In the seven years following that first discovery in Cendrawasih Bay, we’ve uncovered three more new species of walking shark, bringing the total to nine species in the genus Hemiscyllium. Our studies on these enigmatic creatures over the past decade have revealed a host of unusual aspects to their ecology and distribution that we’ve just published in a major review of the genus along with colleagues from the Indonesian Institute of Sciences, University of Queensland and Australia’s CSIRO.

Previous studies on walking sharks have indicated relatively wide-ranging and overlapping distributions for the initially known five species, most being reported from either the coast of the northern half of Australia and/or the circumference of the island of New Guinea. However, in reality we have found that each of the nine species has highly restricted, non-overlapping ranges that form a ring around northern Australia, New Guinea and the satellite Indonesian islands of Raja Ampat, Aru and Halmahera.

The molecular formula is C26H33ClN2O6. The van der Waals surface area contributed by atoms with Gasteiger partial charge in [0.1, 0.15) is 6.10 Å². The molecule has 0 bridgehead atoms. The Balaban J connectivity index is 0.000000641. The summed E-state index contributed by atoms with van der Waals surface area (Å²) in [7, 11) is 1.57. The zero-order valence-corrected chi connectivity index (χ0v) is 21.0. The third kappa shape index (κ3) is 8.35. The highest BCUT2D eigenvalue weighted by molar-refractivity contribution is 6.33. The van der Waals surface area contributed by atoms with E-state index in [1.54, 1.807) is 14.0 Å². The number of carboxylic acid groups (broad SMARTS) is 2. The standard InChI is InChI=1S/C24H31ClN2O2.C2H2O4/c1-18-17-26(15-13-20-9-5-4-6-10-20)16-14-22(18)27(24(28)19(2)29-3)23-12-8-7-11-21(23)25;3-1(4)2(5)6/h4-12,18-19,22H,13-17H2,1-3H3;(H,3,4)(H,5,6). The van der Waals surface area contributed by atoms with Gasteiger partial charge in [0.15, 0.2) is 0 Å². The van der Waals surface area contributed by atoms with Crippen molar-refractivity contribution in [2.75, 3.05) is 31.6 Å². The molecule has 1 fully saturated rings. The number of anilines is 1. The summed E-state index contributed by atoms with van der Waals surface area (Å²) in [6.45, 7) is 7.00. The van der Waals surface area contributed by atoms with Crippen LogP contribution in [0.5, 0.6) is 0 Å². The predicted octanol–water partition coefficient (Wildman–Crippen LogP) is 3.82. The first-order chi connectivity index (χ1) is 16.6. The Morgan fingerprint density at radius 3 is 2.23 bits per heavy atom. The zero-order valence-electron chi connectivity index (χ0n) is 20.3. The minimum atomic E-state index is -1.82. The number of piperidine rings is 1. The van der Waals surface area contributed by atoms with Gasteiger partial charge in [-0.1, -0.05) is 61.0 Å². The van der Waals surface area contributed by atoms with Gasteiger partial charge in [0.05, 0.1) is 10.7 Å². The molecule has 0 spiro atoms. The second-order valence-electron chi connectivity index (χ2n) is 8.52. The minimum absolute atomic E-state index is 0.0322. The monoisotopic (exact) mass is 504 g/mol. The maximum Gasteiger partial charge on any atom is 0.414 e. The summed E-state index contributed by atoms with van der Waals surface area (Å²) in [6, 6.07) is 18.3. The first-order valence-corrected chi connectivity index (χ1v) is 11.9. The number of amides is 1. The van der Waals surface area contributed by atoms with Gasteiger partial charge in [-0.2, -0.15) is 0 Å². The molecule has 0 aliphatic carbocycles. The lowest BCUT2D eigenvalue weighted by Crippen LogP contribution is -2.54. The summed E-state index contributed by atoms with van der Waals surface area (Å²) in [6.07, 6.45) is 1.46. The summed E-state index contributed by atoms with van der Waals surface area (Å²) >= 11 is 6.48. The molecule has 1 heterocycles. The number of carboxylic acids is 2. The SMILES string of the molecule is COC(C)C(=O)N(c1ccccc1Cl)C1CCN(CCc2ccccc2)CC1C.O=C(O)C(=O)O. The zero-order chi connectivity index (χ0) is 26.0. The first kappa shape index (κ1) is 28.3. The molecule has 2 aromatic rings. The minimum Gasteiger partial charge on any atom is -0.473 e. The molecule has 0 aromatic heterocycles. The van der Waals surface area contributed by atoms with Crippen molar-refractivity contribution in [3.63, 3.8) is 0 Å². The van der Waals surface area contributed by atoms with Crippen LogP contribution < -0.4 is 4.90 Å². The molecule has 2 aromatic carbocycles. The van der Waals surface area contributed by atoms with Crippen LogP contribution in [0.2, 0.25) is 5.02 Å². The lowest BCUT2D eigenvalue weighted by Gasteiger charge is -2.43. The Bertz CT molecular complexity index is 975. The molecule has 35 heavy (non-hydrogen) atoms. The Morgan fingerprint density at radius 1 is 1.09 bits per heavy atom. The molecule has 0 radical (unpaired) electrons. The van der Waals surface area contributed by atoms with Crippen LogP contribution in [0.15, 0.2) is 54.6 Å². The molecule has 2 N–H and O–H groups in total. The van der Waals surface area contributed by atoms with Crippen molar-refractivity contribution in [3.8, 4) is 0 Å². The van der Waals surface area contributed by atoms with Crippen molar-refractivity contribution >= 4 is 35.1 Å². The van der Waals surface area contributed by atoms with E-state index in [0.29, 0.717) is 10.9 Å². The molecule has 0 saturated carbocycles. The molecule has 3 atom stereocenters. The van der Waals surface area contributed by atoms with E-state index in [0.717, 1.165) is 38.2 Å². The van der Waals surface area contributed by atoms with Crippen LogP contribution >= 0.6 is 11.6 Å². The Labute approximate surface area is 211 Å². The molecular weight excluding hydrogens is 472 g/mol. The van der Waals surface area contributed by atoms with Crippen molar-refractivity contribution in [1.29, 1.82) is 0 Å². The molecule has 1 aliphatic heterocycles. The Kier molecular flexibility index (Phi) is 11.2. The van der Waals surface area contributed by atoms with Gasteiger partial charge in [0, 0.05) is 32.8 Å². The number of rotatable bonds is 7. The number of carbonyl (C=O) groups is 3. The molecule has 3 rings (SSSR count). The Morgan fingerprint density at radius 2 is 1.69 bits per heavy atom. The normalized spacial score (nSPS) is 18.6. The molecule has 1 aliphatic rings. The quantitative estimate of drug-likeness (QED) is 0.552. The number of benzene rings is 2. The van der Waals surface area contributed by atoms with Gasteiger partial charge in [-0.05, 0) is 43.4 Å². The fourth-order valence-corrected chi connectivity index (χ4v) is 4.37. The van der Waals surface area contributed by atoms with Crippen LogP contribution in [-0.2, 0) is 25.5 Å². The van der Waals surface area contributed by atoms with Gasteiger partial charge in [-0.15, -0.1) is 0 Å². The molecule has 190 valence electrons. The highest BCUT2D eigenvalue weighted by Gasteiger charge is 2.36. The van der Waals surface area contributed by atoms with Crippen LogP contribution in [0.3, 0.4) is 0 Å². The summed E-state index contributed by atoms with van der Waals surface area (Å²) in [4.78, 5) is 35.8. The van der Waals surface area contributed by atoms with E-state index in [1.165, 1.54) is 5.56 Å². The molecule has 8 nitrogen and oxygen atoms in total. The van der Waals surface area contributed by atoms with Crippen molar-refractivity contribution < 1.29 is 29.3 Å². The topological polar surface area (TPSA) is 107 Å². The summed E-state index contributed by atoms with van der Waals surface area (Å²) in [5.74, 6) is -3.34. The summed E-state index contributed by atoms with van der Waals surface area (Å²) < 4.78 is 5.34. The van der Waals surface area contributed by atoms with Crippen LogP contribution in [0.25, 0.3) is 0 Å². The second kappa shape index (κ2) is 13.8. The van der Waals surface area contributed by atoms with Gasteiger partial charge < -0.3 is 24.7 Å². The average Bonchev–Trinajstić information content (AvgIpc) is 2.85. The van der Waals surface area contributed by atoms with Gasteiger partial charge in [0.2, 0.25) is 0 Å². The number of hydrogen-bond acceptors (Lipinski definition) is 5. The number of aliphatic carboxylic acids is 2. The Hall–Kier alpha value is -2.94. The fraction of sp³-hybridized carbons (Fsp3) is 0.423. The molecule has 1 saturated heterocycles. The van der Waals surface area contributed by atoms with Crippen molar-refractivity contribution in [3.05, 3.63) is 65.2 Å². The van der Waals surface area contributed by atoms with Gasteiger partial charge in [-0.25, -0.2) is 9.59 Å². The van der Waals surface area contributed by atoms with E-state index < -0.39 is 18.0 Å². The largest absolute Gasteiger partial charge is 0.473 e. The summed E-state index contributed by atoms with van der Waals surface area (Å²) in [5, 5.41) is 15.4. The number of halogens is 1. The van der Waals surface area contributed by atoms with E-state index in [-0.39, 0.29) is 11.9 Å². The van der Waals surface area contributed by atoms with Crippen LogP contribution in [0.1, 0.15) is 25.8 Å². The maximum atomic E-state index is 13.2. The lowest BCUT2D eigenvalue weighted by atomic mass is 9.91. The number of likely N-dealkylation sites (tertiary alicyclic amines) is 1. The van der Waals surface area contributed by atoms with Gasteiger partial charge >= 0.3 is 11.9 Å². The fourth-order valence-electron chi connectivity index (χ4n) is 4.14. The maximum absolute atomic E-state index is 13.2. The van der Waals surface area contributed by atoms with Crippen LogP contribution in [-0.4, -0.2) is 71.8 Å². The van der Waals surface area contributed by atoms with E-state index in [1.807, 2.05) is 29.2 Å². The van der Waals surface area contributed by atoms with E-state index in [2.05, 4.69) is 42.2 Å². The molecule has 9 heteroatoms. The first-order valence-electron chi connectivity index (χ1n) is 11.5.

Map of the Australia-New Guinea region showing distributions of the nine species of Hemiscyllium walking shark

Map of the Australia-New Guinea region showing distributions of the nine species of Hemiscyllium walking shark. (Map courtesy of Gerry Allen)

The reason for these relatively tiny geographic distributions of each walking shark species appears to be related to their unusual form of reproduction.